USC vs. Utah: Live Game Grades and Player Analysis for the Trojans
Matt Barkley threw for over 300 yards, and USC outscored Utah 38-14 after falling behind 14-0 within the first three minutes of the game, going on to win by a score of 38-28.
By the time the fourth quarter rolled around, the Trojans were in command of the game, and they would put the final nail in the coffin with a Nickell Robey pick-six with 9:30 remaining.
The slow start was concerning, but well before the final whistle, it was clear USC was the better team on Thursday night. With the win, the Trojans improve to 4-1 (2-1) on the season.
Here are the postgame grades for each positional unit on the Trojans.
Matt Barkley was marvelous all night long in Salt Lake City.
The senior quarterback went 23-of-30 for 303 yards and three touchdowns, and helped lead his team out of an early two-touchdown hole.
This is the Matt Barkley folks have been waiting for after struggling through his first two Pac-12 contests. His favorite target all night long was Marqise Lee, and he would have had well over 300 passing yards if Lee hadn't let a pass bounce off his hands late in the fourth quarter.
Nevertheless, Barkley made nearly every throw and was as efficient as can be. We'll see if he can keep up this pace moving forward in his quest to take home the Heisman, and his team's quest to reach a BCS bowl.
Running Backs: B
Early on, the USC running game was an important aspect of the offensive, but eventually, the reigns were handed over to Barkley.
Still, Penn State transfer Silas Redd was effective, rushing 18 times for 77 yards and a touchdown. He would exit the game in the fourth quarter after sustaining a minor injury.
DJ Morgan picked up where Redd left off and compiled 46 yards on nine carries. Overall, the running game kept things moving forward and helped move the chains. A sustained running attack allowed Barkley to let loose and forced the Utah defense to respect the ground game.
Wide Receivers: A-
If it hadn’t been for a late drop on a deep ball from Barkley, wide receiver Marqise Lee would have had a 250-plus yard performance. Instead, he had to settle for 12 receptions for 192 yards and a touchdown.
I think he'll take it.
Along with Lee’s incredible performance on the gridiron, Robert Woods tallied six receptions for 69 yards and a score of his own. Lee and Woods were the only true threats in the passing game, but when you have two receivers with such a high level of talent, that’s really all you need.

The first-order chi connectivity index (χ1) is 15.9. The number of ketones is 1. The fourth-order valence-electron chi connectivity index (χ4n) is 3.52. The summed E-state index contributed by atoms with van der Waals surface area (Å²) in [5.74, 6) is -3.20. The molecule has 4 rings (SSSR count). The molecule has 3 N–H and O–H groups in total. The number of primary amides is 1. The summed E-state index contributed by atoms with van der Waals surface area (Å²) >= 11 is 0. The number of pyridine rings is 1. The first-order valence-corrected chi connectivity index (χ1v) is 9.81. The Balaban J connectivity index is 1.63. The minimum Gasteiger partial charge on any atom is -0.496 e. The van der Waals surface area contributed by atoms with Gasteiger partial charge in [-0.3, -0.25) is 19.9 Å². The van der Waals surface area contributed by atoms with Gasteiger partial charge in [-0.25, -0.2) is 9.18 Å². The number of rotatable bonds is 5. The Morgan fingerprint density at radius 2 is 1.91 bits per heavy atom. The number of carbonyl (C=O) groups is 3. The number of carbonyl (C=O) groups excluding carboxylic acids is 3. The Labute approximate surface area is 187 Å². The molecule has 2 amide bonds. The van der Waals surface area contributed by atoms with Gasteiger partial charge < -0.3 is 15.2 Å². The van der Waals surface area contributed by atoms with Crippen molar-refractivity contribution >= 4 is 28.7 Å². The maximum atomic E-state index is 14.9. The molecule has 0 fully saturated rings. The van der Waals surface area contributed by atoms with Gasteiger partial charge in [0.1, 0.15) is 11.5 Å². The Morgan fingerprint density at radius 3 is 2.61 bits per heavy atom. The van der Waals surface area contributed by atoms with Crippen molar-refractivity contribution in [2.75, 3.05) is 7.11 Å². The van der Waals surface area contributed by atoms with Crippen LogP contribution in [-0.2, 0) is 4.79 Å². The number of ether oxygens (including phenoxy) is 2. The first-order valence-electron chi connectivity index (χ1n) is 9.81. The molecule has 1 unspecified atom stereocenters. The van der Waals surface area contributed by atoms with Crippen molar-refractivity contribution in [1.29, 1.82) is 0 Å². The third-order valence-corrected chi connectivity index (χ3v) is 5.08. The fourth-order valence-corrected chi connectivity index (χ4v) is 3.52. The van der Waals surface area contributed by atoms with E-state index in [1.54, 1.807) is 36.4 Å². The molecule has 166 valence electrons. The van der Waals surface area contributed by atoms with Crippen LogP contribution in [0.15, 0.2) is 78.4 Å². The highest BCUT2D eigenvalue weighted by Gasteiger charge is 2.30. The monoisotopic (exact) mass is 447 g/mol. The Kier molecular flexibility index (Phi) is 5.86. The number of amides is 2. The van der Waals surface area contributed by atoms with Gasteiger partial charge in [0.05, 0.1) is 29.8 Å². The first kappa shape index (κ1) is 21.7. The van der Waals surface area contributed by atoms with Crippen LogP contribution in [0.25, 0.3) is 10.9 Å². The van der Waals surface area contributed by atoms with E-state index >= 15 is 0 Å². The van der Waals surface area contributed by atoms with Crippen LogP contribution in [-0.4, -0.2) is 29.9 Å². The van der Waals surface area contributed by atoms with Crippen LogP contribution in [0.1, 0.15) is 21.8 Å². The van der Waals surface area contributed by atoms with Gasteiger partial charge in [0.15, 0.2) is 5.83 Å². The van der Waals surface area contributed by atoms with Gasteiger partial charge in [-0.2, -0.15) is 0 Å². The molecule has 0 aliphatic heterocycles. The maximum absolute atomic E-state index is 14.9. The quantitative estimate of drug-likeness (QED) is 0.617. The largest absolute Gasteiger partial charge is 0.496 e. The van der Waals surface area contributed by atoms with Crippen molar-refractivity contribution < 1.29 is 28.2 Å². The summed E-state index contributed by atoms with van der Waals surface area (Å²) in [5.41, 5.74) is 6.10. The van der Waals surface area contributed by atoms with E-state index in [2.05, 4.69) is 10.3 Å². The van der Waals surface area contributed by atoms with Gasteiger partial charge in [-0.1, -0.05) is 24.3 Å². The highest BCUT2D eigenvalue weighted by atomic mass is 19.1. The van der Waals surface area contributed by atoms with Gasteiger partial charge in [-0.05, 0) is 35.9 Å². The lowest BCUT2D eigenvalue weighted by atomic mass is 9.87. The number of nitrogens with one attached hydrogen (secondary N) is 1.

Lee's elusiveness in the open field allowed him to pick up extra yards and keep drives going, and he has really emerged as the No. 1 option in the USC passing attack.
Tight Ends: C+
Xavier Grimble had a bonehead personal foul penalty and flat out dropped a touchdown pass on beautiful throw from Barkley, putting a black eye on an otherwise masterful performance from the USC offense.
On a positive note, Randall Telfer hauled in a beautiful one-handed catch in the end zone to help swing momentum and pull the Trojans within four in the second quarter.
The two only received four targets, but they were the only ones to record receptions other than the two standout Trojan receivers and fullback Soma Vainuku.
Couple that with solid blocking that resulted in an effective run game, and it was an above average performance from the USC tight ends.
Offensive Line: C
USC center Khaled Holmes entered the game with a bad ankle, and it showed when he had a poor snap that led to a Utah fumble returned for a touchdown. He followed that up by snapping the ball too early on the next possession, also resulting in a USC turnover and a quick Utah score.
All of a sudden, the Trojans were down by 14 in the first three minutes of play.